Apple (NASDAQ:AAPL) is trying to wedge itself into the payments space. But far from fighting its entry, companies like Visa (NYSE:V), MasterCard (NYSE:MA), and American Express (NYSE:AXP) are welcoming it with open arms.
In this segment of Industry Focus: Financials, The Motley Fool's Gaby Lapera and John Maxfield discuss why this is. Among other things, they note that Apple Pay, far from being a competitor of payments companies, is actually more akin to an on-ramp to their existing payments infrastructure.
A transcript follows the video.
This podcast was recorded on Feb. 29, 2016.
Gaby Lapera: Like I said, it's very hard for small companies to break into this space, which is why, it's interesting that the people that you are seeing who might be disrupting the space are Apple and Walmart of all people.
John Maxfield: Yeah. So, you have Apple Pay, which is a payment system that operates over the iPhone, then you have Walmart's -- when we were looking at it, it looked like it's also in a very early stage, like its beta phase. But CurrentC, these are two very different things. So, here's the interesting things about Apple Pay. So, when you think about Apple Pay, you think, this clearly must be really disruptive, right? But, what Apple Pay is, fundamentally, and this is kind of how Visa explains it, is, it's just an on ramp onto the existing infrastructure. So, typically, when you go to the store, you just use your credit card, you swipe it or put it in one of those horrible chip readers that they're still trying to figure out how to make them take less than 2 minutes to process the information--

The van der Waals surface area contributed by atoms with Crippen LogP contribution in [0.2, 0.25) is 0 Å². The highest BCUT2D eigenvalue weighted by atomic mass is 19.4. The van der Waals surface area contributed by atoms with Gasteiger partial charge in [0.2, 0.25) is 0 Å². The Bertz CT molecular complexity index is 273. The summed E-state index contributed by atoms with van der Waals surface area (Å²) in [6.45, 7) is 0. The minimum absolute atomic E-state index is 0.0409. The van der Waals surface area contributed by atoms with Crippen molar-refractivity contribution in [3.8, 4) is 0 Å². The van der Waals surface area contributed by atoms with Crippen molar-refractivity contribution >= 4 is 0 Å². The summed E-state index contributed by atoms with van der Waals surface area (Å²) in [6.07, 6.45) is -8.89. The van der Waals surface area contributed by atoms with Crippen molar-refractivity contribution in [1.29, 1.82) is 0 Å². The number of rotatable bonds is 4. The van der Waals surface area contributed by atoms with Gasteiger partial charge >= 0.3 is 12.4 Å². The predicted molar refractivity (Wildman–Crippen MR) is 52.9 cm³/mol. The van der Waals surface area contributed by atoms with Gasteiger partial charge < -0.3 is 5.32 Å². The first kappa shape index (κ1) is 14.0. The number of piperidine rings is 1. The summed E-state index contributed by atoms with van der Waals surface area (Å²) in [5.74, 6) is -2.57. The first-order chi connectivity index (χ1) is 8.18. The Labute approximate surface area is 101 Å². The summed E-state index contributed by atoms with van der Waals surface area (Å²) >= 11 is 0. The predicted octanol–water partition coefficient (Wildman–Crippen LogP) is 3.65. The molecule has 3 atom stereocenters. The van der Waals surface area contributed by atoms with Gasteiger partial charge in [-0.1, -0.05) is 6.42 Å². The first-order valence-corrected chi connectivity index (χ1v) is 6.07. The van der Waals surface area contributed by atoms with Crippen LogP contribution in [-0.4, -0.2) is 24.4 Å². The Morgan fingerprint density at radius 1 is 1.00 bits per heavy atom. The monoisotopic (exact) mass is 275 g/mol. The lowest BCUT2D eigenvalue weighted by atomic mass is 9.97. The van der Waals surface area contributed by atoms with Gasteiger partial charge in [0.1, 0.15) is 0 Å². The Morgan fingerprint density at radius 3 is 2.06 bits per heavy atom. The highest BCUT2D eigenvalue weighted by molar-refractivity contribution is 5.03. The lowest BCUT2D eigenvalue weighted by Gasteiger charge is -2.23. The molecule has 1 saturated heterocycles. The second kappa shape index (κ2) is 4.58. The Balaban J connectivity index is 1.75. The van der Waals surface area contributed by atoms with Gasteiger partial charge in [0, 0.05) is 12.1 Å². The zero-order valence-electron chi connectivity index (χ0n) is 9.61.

Maxfield: --and that's how you would access their network. Now, with Apple Pay, the way it works, you just put your Visa or your MasterCard or your American Express or your Discover or whatever it is onto Apple Pay, and it just uses near field communications to do the same thing if you would be doing if you swiped your card. So, it's just another way to access the existing infrastructure.
Lapera: Yeah, which is really interesting, because, how disruptive is Apple Pay ultimately? Maybe we get rid of our physical credit cards, and that's it. Right?
Maxfield: Right. And the other thing to keep in mind is -- one way to get a sense of how disruptive Apple Pay in particular is, is to look at what Visa, MasterCard, and these companies think about it. And when you look at Visa and MasterCard and AmEx, they're all on board with Apple Pay.
Lapera: Oh yeah, they love it, because it just means more payments for them, which is ultimately what they want.
Maxfield: Yeah, that's exactly right. So, to them, they're seeing it as a benefit. But here's the thing, and we were talking about this before the show, the question is, in the short term, it seems like a great way for Visa, MasterCard, and American Express to boost up their payments volume, to make payments easier, to reduce the percentages of payments that are still being done over cash and shift that over to their networks. So, it seems like a great way to do that in the short run.
But here's the question -- over the long run, let's say that Apple Pay really takes off, and let's say everybody adopts this with iPhones, and more people buy iPhones because they want to have access to it, and all these different things. At that point, if you have a large share of all purchases going over Apple's network, that puts Apple in a really strong competitive position vis-a-vis MasterCard, Visa, and American Express. And you just have to wonder, if Apple is able to position itself like that, if it would eventually start to charge more for using that on ramp, if you will, to the existing payments network...
Lapera: Yeah, it's definitely really interesting.